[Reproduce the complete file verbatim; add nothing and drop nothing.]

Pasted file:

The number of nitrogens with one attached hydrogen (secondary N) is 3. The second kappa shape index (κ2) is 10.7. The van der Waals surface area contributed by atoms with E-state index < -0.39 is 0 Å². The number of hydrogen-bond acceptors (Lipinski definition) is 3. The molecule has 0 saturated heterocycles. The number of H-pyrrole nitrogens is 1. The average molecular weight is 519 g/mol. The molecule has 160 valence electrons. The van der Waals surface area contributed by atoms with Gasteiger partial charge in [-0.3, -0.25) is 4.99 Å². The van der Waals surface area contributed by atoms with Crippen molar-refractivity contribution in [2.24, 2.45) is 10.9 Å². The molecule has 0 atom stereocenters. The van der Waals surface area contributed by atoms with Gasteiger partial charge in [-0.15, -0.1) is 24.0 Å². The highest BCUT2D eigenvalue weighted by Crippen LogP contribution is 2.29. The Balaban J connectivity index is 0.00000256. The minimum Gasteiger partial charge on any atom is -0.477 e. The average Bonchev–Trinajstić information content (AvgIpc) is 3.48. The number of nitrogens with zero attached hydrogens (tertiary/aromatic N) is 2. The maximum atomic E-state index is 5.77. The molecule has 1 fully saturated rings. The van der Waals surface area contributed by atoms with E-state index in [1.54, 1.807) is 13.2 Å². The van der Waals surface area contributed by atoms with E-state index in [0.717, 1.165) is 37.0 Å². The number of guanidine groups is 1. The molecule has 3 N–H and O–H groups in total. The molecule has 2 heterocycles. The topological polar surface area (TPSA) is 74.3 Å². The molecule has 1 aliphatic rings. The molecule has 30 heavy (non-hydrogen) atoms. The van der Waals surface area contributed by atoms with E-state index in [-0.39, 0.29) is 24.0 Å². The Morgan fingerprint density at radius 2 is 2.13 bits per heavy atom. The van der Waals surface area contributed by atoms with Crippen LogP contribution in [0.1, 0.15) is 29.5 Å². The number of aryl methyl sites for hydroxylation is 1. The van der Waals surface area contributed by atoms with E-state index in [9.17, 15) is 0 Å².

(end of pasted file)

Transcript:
The number of nitrogens with one attached hydrogen (secondary N) is 3. The second kappa shape index (κ2) is 10.7. The van der Waals surface area contributed by atoms with E-state index < -0.39 is 0 Å². The number of hydrogen-bond acceptors (Lipinski definition) is 3. The molecule has 0 saturated heterocycles. The number of H-pyrrole nitrogens is 1. The average molecular weight is 519 g/mol. The molecule has 160 valence electrons. The van der Waals surface area contributed by atoms with Gasteiger partial charge in [-0.3, -0.25) is 4.99 Å². The van der Waals surface area contributed by atoms with Crippen molar-refractivity contribution in [2.24, 2.45) is 10.9 Å². The molecule has 0 atom stereocenters. The van der Waals surface area contributed by atoms with Gasteiger partial charge in [-0.15, -0.1) is 24.0 Å². The highest BCUT2D eigenvalue weighted by Crippen LogP contribution is 2.29. The Balaban J connectivity index is 0.00000256. The minimum Gasteiger partial charge on any atom is -0.477 e. The average Bonchev–Trinajstić information content (AvgIpc) is 3.48. The number of nitrogens with zero attached hydrogens (tertiary/aromatic N) is 2. The maximum atomic E-state index is 5.77. The molecule has 1 fully saturated rings. The van der Waals surface area contributed by atoms with E-state index in [1.54, 1.807) is 13.2 Å². The van der Waals surface area contributed by atoms with E-state index in [0.717, 1.165) is 37.0 Å². The number of guanidine groups is 1. The molecule has 3 N–H and O–H groups in total. The molecule has 2 heterocycles. The topological polar surface area (TPSA) is 74.3 Å². The molecule has 1 aliphatic rings. The molecule has 30 heavy (non-hydrogen) atoms. The van der Waals surface area contributed by atoms with E-state index in [-0.39, 0.29) is 24.0 Å². The Morgan fingerprint density at radius 2 is 2.13 bits per heavy atom. The van der Waals surface area contributed by atoms with Crippen LogP contribution in [0.1, 0.15) is 29.5 Å². The number of aryl methyl sites for hydroxylation is 1. The van der Waals surface area contributed by atoms with E-state index in [9.17, 15) is 0 Å².